President Trump has just granted a full pardon to his first national security adviser Michael Flynn. This was a long time coming and it is justly deserved. Beginning in 2016, the FBI and the Justice Department targeted Flynn based on the erroneous suspicion that he was a Russian agent. They put him through long legal and personal ordeal and ultimately produced no evidence to support their suspicion. But in late 2017, Flynn was charged with lying to the FBI about his conversations with then Russian Ambassador Sergey Kislyak. At first, he pleaded guilty and then renounced his plea. The case has been in a twisted state of limbo up until today.
Eli Lake’s comprehensive account of the Flynn affair, “The Railroading of Michael Flynn,” from the June issue of COMMENTARY, explains that the lying charge was also unfounded and the result of a deceptive and deliberately mishandled interview and review conducted by the FBI. Some key paragraphs:
Flynn had been led to believe that the interview with the agents was purely informational, and when they arrived at his office, they went out of their way to make him feel at ease. In his motion to withdraw his 2017 plea for lying to the FBI, Flynn reiterated that he did not have a clear recollection of the conversation with Kislyak and did not intentionally lie to Pientka and Strzok. He also said he is generally tightlipped with interlocutors outside his chain of command. “My baseline reaction to questions posed by people outside of superiors, immediate command, or office of responsibility is to protect sensitive or classified information, except upon ‘need to know’ or the proper level of security clearance,” he wrote.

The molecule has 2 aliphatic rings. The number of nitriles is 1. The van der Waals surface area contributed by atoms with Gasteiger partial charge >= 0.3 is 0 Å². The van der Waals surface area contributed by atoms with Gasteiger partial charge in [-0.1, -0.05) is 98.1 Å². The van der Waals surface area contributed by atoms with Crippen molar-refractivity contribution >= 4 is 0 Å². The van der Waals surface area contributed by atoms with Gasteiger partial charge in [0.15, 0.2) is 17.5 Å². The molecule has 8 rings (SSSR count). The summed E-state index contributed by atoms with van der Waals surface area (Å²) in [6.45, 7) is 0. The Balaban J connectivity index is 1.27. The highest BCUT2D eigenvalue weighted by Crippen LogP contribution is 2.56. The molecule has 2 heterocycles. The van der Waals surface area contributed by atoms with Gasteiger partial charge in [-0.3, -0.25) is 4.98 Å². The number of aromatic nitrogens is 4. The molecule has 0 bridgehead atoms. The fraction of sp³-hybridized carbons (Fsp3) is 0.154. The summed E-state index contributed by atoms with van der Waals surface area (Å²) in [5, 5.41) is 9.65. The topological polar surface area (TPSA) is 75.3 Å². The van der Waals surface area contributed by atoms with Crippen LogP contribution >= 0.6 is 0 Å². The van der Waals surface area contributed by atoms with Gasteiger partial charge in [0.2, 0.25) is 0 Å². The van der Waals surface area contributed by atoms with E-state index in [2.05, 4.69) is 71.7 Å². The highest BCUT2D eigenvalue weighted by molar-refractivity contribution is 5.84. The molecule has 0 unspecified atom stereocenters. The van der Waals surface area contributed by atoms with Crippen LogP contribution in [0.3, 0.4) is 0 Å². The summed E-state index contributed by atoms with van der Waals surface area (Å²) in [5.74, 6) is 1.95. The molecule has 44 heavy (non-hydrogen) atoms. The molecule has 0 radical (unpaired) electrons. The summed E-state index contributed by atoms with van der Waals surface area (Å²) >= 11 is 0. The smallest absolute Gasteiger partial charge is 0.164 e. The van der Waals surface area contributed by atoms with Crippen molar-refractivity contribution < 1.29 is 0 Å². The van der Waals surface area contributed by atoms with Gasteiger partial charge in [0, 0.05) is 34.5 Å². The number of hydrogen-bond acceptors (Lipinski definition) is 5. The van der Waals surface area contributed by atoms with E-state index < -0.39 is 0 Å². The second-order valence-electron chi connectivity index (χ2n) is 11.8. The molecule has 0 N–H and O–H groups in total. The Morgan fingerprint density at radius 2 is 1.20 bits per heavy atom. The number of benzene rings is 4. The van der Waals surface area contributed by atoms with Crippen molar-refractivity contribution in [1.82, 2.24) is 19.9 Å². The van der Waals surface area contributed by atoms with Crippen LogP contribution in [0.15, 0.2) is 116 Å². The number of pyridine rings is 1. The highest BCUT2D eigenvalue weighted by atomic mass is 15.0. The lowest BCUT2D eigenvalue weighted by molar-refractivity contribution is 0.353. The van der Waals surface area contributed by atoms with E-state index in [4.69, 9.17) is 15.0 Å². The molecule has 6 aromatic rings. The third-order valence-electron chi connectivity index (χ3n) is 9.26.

Flynn did not believe he was being interviewed as part of a criminal or counterintelligence investigation (indeed, this was something Comey took great pains to conceal from Trump’s White House, whose lawyers might have counseled caution to Flynn or sat in on the interview, as would be typical). Therefore, Flynn did not feel that Strzok and Pientka were out to get him; if anything, he thought he outranked them and that they were in effect his underlings.
More telling, Strzok and Pientka did not detect any of the body language or ticks associated with lying. Considering that Pientka had attended a briefing with Flynn during the campaign in order to assess Flynn’s baseline mannerisms, this assessment has credibility. Comey, on his 2018 book tour, would later deny that the agents had thought Flynn was being truthful. But transcripts show that when asked under oath in the closed session with the House Intelligence Committee if Flynn lied to his agents, Comey said, “I don’t know. I think there is an argument to be made that he lied. It is a close one.”
There’s more–much more–to the Kafkaesque nightmare to which Flynn was subjected. Read Lake’s full account.